Bhanumathi Narasimhan, director of The Art of Living’s women and child welfare programmes, the Art of Living (AOL) founder Sri Sri Ravi Shankar’s sister. She’s the woman behind the 175-odd rural schools run by the volunteer-based humanitarian NGO.
What’s more dear to you – religion or spirituality?
Spirituality (smiles). It leads to the wholesome development of an individual and touches the deepest core of your being. It’s all-inclusive, it encompasses religion and more. Spirituality unites at a time when religion is still dividing humanity.
Lakhs around the world look at your brother, Sri Sri Ravi Shankar, as a man of God, if not some sort of modern avatar. What do you see him as?
It is not a question of seeing; having experienced his divinity throughout my life, I fully agree with the lakhs of people who believe the same.
How often do you pray, and are your prayers answered?
Prayer is natural. When the heart is touched, prayer happens. I don’t count my prayers, and the blessings are in plenty.
Which gender is blessed with greater potential to seek spirituality?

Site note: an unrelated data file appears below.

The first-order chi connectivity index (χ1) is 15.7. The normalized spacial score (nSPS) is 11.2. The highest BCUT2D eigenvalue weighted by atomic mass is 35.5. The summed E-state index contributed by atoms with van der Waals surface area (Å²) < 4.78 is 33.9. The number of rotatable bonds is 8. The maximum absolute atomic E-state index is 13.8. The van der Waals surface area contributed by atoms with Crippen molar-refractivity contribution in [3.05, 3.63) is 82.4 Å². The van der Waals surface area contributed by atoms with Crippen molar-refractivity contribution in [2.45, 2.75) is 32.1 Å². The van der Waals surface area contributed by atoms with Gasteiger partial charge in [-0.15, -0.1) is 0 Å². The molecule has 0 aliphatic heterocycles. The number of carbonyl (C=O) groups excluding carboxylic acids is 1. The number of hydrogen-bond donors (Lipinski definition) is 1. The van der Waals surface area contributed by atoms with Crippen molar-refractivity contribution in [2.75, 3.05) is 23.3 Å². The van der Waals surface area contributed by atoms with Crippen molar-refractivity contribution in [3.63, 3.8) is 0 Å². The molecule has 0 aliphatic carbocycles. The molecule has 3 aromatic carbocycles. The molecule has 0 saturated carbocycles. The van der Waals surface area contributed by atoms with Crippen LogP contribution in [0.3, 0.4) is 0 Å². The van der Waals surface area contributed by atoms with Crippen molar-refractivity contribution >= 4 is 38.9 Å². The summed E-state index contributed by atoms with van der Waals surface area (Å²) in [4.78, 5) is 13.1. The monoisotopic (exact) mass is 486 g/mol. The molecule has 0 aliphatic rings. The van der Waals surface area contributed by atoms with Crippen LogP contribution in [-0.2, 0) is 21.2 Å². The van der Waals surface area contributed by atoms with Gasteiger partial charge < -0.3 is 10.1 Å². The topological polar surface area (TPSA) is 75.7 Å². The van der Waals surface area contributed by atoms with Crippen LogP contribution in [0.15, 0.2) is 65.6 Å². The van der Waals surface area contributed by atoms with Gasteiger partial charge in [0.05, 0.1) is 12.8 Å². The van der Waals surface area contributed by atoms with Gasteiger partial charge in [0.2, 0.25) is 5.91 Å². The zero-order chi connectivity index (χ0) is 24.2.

Spirituality transcends gender. It is not about being a man or a woman. Science says that every person is made up of the feminine and masculine. You can identify yourself with one or another and be partial. But in spirituality, you rise above gender. When you meditate, you are not man or woman. You drop labels.
Rock satsangs are a big part of the AOL atmosphere. What’s music got to do with spirituality?
When the heart melts, music dawns, dance happens. Music is an essential part of the flowering of human potential. It brings refinement in our evolution. It is a significant part of spiritual growth. In the space of music, questions disappear, wonderment dawns.
The publicity AOL receives, the fees charged ( 1,500 for a basic course) and the hard-sell have lent it the image of an elite spiritual tuition class. What would you say in defence?
Spiritual practices free us from stress, bring enthusiasm, peace and joy. These are no longer luxuries. They are necessities. When a person benefits from something, they like to talk about it. So it is natural that AOL receives publicity. Further, the value that people attach to something is unfortunately measured in how much they pay for it. The fees then help a person stay committed to the practice. But once the benefits are experienced, perspectives change. The fees from our courses support our projects in rural areas. So indirectly, participants benefit from the merit of contributing to the betterment of society.